3. We create our reality.

Though this was a statement I had heard growing up, it took me a while to truly understand it and put these ideas into practice. Where we place our energy makes a difference and how we frame situations is so important. It’s the difference between feeling like the world is taking you down or showing you a different path or lesson that will make you stronger.

4. Work and life don’t need balance, they need integration.

Life and work should harmoniously combine and not be at odds with each other. This way, you can live a life without needing a vacation. This idea seems easier said than done. However, again it is all about how someone frames this information. It took me a while to come to this conclusion. However, now that I frame working and experiences as pieces that work together, I am so much happier. For example, I may have two weeks of work somewhere in the world where it almost seems like back-to-back meetings. To create that harmonious integration, I’ll add a stop at a fun restaurant or some time outside at a park to enjoy a little of wherever I happen to be. Adding these moments creates a greater satisfaction for me, and I hope if others do the same, they might also be a little happier.

5. Active listening is one of the most important things you can do.

We all believe we listen to people, but we are often trained to quickly absorb the information being told to us and instantly respond. Essentially, we are coming up with our answer while someone is speaking, and therefore we are not truly listening to what is being said. Take the time to be present, pay attention, and hear what is being said. It’s okay if it takes a little time to respond, as what you say should, in many cases, be better received by the other party.

Can you share with our readers what you think are the most important “success habits” or “success mindsets”?

Everyone will have a different idea of what helps create their success, and for me, it is a combination of the lessons learned in the previous question and daily routines.

In my case, exercise every day is key to my ability to function mentally and physically throughout the day. It helps manage my stress, and if I’m going through a challenging time, exercise is a way to work through situations and come up with what hopefully is a helpful solution.

Additionally, I am a spiritual person who spends time every day on some form of meditation. This helps center my thoughts and provide a frame of mind geared towards whatever my direction will be on a particular day. Every few months, I go into a mode of a day or two with very limited to no electronic usage. This integration with meditation and breath work helps prepare me for challenges ahead and as mentioned before, assists in reframing and re-orienting problem-solving towards a more positive overall view.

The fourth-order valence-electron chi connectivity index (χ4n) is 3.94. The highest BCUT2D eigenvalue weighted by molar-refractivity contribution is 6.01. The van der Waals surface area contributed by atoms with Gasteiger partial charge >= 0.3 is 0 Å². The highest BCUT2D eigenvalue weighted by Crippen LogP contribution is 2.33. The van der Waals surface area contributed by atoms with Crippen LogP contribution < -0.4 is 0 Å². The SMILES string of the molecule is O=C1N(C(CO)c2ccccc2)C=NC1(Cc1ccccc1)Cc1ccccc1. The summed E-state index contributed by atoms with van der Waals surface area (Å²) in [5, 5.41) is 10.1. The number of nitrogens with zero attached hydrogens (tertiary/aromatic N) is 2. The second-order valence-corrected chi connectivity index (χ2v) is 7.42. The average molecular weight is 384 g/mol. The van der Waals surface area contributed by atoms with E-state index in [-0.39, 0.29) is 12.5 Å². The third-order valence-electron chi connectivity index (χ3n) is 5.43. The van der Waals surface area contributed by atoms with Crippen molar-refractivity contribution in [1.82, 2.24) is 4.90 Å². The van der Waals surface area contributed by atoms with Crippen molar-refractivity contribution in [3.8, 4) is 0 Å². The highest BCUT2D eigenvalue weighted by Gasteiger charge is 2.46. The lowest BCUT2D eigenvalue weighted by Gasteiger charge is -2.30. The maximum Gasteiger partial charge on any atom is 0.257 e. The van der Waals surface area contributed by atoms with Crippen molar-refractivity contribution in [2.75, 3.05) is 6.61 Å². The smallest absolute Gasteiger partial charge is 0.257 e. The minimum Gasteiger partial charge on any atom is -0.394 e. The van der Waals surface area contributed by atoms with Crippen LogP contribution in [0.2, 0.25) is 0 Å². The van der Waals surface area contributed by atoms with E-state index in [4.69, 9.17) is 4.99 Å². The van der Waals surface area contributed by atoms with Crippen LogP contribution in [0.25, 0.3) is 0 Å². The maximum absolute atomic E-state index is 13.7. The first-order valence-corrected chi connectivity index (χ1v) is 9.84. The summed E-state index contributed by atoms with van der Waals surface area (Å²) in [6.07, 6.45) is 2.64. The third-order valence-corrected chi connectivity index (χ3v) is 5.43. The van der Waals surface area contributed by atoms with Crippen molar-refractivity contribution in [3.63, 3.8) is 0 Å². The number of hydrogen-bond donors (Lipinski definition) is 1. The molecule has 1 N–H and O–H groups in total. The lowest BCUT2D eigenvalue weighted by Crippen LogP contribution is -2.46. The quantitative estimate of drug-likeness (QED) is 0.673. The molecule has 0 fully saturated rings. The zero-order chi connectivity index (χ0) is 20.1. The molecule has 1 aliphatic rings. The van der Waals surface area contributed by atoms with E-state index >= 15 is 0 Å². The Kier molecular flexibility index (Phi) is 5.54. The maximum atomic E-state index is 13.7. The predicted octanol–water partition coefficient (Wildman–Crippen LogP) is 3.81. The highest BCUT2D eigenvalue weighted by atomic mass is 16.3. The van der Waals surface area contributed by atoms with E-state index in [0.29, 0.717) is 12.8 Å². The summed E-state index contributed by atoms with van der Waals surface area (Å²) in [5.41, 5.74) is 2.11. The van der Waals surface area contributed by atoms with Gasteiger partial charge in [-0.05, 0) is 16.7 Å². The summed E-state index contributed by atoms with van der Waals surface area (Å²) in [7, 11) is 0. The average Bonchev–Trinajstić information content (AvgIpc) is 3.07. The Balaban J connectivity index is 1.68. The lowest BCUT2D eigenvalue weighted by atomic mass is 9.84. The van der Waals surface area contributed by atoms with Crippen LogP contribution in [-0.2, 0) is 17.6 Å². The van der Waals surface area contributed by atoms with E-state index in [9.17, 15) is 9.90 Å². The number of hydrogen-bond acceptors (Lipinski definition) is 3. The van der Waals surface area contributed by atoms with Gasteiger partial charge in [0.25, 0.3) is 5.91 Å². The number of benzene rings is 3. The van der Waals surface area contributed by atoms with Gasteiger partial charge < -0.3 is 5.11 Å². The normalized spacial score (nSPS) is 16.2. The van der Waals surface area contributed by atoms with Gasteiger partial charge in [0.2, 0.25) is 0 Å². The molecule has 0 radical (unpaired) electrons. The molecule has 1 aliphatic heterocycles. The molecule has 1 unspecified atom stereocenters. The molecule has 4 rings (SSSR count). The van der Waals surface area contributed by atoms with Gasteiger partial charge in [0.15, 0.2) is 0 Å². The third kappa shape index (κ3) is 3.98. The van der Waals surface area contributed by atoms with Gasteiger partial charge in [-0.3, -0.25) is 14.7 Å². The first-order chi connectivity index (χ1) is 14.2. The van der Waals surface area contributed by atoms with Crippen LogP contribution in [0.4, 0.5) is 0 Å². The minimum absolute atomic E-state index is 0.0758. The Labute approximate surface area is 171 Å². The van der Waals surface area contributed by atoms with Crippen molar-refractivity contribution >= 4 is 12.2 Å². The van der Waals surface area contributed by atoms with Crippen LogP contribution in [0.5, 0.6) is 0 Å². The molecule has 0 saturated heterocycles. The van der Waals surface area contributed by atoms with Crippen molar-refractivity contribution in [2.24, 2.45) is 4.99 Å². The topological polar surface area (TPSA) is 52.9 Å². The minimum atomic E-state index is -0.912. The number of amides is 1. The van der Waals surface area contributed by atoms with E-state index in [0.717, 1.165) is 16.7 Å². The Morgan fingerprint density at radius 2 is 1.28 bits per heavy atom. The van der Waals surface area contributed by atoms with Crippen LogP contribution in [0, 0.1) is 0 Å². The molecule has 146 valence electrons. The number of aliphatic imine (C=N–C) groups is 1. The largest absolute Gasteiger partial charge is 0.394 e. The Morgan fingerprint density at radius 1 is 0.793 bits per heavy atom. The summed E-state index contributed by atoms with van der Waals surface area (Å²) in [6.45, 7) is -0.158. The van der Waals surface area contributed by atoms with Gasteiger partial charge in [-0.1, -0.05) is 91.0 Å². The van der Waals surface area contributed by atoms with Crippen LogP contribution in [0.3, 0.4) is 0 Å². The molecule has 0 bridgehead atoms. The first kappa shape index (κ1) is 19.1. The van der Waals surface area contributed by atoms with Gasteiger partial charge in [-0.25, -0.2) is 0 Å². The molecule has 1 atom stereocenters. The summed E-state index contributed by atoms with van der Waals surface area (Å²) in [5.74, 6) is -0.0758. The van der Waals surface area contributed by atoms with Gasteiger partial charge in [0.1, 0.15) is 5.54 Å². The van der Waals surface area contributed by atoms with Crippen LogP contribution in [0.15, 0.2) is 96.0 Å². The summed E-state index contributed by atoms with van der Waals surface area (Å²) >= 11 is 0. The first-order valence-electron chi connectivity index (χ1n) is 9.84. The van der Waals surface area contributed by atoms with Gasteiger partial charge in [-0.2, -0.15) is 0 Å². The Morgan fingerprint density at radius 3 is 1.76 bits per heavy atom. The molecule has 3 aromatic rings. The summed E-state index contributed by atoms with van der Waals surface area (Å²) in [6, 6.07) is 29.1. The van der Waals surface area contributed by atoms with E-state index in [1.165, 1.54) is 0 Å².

Always being open to learning something new is one of my keys to success. I look at various news sources daily. However, at least once a week, I like to augment these sources with something new, like a Podcast on a subject that I might be interested in. This can include a new twist on history and philosophy or something as simple as old ghost stories. I find that mixing things up helps keep me on my toes and opens new creative avenues internally that come in handy when I least expect it.

Stepping outside my comfort zone has also proven helpful over the years. Something as simple as being on a business trip and going to a crowded restaurant alone was how I started to shake things up. Being a little uncomfortable has been a way to take things to the next level in whatever I do. Continuing along this line, doing large public speaking engagements and interviews, hosting large social events, and taking a class on something new are all additional avenues I always employ to keep growing and learning.

Some very well known VCs read this column. If you had 60 seconds to make a pitch to a VC, what would you say? He or she might just see this if we tag them :-)

Q Hydrogen is opening the world’s first renewable power plant that is financially viable in Northern New Hampshire later this year. This technology represents a new method of working with energy and matter and has been under development for over 25 years. Our project pipeline includes several hundred megawatts of follow-on power plant projects in Europe, and negotiations are in process to include some of the world’s largest utilities and energy users.

How can our readers follow you on social media?

LinkedIn: https://www.linkedin.com/whitakeri

Twitter: @wirvin2

Thank you so much for joining us. This was very inspirational.



Fotis Georgiadis
Authority Magazine

Passionate about bringing emerging technologies to the market